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Welcome to Dagestan - the Makhachkala conundrum

Modified 21 Aug 2013
A picture taken on January 16, 2012 show

Suleyman Kerimov

Just when all of us thought Roman Abramovich was the short-tempered, smoking gun of the footballing world, along comes another Russian oligarch, doing his best to topple Abramovich off that perch of his.

Suleyman Kerimov sent the global football community into a state of shock when he announced massive cut-backs at the Dagestan-based club – Anzhi Makhachkala – a club he had bought as recently as January 2011.

The cut-backs included sacking their manager of 16 days, Rene Meulensteen, putting the entire squad up for sale, and aiming to slash the annual wage bill from £120 million to £50 million. The official reasoning, as laid bare by club chairman Konstantin Remchukov, has been the “sharp deterioration in the health of Suleiman Kerimov, because of worries about the club’s lack of success”.

If the spaces between the lines were to be probed, it would seem that Kerimov probably hit the revelation that his Dagestan project was little more than a very, very expensive sinking ship.

Kerimov was born and brought up in the Republic of Dagestan, previously belonging to the erstwhile USSR, and currently in Russia. The region has perennially been beset by violence, uprisings and terrorism, owing to a variety of causes, not least of which is the prevalent ethnic tension in the region.

Dagestan has also suffered from an infamous history of corruption, widely being reputed as the most corrupt region both back in the Soviet Union, and now, in Russia. The oligarch was a first-hand witness to the failures and miseries of the land in which he spent his entire life.

However, unlike the rest of the state, Kerimov managed to pull himself out of the doldrums and now stands as the 20th richest Russian, and the 162nd richest man in the world. He also represents the Republic of Dagestan in the upper house of the Federal Assembly of Russia.

When he purchased local football club Anzhi Makhachkala, his primary aim was the overall upliftment of the area, which would be provided by a holistic approach to development of the club, and subsequently the neighbouring areas. His initial plan was to splurge millions into the recruitment of players, coaches and trainers, and then move on to the long-term movements, which would encompass several initiatives, including the development of a 40,000 seater stadium, refurbished training facilities with Dagestan itself, and a youth academy, so that the club would enter self-sufficiency in the future.

Time has proved, however, that business and altruistic interests do not go hand-in-hand. Anzhi Makhachkala was no different, and the club now finds itself in a state of utter confusion, with the season ahead looking bleak at best.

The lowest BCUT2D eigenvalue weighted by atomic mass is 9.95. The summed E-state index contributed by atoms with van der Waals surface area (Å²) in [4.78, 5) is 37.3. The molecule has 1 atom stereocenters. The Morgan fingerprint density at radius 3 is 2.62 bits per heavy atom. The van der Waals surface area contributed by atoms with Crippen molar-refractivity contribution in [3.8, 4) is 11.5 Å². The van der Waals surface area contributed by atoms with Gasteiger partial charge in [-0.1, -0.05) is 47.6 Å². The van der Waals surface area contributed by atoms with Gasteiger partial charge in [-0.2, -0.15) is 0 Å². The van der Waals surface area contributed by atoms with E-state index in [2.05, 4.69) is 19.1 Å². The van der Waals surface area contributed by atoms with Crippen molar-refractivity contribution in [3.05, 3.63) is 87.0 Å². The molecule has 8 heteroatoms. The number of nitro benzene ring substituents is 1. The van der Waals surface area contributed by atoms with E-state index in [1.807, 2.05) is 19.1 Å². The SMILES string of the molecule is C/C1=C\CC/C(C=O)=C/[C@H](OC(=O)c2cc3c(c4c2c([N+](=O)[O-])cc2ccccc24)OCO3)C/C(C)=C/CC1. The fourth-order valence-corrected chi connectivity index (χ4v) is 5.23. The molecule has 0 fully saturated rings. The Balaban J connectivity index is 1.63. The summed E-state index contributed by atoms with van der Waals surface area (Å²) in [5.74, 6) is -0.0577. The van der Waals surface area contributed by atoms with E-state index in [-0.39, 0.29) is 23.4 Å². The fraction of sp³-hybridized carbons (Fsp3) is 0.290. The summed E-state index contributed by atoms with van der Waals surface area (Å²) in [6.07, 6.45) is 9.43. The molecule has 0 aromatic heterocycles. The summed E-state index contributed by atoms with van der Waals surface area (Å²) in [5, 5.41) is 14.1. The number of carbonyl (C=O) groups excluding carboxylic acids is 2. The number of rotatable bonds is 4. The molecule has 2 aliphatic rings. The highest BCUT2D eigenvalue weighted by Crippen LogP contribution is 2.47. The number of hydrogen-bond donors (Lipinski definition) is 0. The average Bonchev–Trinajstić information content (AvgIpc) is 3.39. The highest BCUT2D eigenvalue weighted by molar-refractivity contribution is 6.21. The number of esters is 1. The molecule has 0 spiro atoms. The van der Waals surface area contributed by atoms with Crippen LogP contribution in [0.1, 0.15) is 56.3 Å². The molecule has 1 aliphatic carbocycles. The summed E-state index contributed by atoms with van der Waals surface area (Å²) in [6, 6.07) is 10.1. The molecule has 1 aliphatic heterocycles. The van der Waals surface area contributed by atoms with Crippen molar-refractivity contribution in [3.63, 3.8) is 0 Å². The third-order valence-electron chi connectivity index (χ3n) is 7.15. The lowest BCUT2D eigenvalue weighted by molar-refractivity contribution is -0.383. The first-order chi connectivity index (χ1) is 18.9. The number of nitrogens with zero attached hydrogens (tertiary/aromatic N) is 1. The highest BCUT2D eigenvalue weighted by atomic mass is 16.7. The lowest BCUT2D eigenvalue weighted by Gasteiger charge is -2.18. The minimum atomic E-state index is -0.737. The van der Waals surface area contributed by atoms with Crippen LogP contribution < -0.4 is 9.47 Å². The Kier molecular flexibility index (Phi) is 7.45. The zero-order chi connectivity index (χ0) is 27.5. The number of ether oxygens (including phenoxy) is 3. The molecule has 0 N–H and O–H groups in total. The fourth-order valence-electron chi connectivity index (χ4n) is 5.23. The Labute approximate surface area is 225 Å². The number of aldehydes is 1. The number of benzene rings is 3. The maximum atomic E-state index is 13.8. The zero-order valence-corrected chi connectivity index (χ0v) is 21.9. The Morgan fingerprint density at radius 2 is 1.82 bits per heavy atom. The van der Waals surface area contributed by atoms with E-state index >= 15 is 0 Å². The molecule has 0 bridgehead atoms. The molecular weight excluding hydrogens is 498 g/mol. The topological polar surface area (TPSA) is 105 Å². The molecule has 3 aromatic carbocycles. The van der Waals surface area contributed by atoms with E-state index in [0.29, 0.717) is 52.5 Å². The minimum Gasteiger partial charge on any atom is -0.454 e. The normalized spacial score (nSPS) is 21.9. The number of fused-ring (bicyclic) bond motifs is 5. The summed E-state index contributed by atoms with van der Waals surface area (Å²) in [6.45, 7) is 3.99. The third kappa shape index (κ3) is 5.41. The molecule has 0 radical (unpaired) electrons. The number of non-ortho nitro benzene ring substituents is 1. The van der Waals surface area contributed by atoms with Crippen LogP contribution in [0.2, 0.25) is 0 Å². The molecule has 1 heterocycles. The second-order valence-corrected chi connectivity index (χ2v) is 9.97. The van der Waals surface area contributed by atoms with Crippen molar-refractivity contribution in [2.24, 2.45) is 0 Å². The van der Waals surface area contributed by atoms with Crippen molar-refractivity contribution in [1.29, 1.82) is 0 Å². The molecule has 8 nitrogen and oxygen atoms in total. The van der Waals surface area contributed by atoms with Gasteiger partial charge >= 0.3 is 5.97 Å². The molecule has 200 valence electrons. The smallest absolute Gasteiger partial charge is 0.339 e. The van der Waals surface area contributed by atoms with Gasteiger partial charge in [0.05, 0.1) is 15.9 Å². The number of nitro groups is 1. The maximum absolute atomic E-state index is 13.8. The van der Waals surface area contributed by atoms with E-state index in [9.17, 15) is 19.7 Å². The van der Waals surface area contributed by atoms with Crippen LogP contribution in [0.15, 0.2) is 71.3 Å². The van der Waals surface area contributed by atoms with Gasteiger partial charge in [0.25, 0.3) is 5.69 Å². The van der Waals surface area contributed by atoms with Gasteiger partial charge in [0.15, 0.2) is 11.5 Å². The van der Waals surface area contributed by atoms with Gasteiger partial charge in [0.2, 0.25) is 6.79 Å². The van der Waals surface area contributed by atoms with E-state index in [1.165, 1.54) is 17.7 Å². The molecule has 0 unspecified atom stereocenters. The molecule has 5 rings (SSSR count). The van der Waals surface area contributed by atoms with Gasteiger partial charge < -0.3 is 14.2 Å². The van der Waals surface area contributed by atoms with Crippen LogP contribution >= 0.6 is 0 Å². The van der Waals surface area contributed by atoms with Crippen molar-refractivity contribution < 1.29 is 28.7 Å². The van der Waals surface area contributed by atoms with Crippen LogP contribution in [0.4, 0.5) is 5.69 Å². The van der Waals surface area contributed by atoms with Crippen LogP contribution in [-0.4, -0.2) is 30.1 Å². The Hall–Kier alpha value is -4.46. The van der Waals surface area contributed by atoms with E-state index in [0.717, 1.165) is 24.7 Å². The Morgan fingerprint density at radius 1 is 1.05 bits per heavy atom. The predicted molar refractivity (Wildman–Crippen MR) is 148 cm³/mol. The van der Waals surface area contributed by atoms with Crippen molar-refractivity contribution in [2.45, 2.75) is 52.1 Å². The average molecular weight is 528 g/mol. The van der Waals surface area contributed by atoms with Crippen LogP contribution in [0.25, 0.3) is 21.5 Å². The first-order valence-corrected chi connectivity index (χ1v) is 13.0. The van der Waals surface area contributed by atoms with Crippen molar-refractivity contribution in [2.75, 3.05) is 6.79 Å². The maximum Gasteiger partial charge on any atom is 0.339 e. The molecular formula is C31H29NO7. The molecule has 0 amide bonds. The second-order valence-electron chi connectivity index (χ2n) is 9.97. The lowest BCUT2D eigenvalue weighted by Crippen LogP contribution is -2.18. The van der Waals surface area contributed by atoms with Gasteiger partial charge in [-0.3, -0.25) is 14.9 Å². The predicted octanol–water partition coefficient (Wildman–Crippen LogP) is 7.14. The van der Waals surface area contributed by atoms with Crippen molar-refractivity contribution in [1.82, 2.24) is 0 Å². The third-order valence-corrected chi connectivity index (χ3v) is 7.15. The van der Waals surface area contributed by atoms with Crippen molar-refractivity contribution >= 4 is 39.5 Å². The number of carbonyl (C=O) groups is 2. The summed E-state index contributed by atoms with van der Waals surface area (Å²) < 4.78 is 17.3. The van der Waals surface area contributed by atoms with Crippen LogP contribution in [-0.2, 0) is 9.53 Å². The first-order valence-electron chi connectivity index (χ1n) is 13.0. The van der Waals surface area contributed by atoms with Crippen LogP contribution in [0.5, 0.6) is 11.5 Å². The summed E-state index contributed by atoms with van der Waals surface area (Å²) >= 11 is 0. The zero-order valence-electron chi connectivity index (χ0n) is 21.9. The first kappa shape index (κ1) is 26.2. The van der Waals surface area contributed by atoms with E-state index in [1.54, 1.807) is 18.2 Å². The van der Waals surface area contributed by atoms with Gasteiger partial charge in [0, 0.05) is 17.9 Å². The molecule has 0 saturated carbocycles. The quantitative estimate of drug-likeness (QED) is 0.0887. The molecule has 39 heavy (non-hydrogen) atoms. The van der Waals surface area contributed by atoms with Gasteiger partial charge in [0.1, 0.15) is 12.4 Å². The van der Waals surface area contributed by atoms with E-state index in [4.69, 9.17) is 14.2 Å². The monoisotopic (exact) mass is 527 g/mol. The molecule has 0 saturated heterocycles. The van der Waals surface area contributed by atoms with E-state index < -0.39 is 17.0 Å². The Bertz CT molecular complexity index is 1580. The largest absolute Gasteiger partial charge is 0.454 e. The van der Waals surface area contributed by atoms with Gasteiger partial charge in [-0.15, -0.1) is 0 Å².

The project was fated for doom from the very outset, with the economic, political and social scenario far from appropriate for most activities, least of all the running of a football club. Such was the extent of violence and tension in Dagestan, that the players and staff members of Anzhi live and train in a village near Moscow, flying down to the Anzhi Arena in Makhachkala for the team’s home games. A 21-hour flight, or an 1800 km road journey.

The manner of Anzhi’s collapse has been spectacular and sudden to say the least. And it has been brought about by Kerimov’s realisation that his altruistic intentions were beginning to affect his primary money-making ventures. His investment in Uralkali, the world’s largest producers of potash, took a massive hit when their stock prices crashed after they announced the severing of a trade agreement with another Belarusian company; Kerimov took a £326 million hit on his net worth in the process. The Anzhi action could be as much a product of him worrying about his own finances as his lack of faith in the project itself.

Whether the existing Anzhi Makhachkala will go on to succeed in the Russian Premier League, and in European competition (whether the Europa League or the Champions League) remains to be seen. But what is certain for now, is that the club is going to lose its best players, and have little chance of securing new players.


Gadzhi Gadzhiev has now been re-appointed manager, after his previous spell as manager ended in September 2011, and will be overseeing a squad which has been hit by crisis. He has been tasked with taking the team into the upper echelons of the league; it is currently languishing at fourth from bottom.

Yuri Zhirkov, Igor Denisov, Mbark Bousouffa, and several others have already left, and most of the remainder are on their way out, with the most prominent names being Willian and Samuel Eto’o, who are being eyed by Liverpool and Chelsea respectively.

Anzhi’s predicament provides a worrying precedent for football in an age which is dominated entirely by rich business gobbling up small to average teams, and then injecting them with several million pounds of investment which they may not be able to sustain after the initial periods. This was evidenced most recently at Malaga CF, whose owners have made themselves ambiguous by their non-payment of wages and encouragement of player sales.

And then there are Chelsea, Manchester City, Paris Saint-Germain, and most recently Monaco, whose success and survival depends entirely on the investment from their owners and benefactors. Whether these investments will ever pay dividends, and if these ‘businesses’ survive in the long-term, remains to be seen.

Published 18 Aug 2013, 19:38 IST
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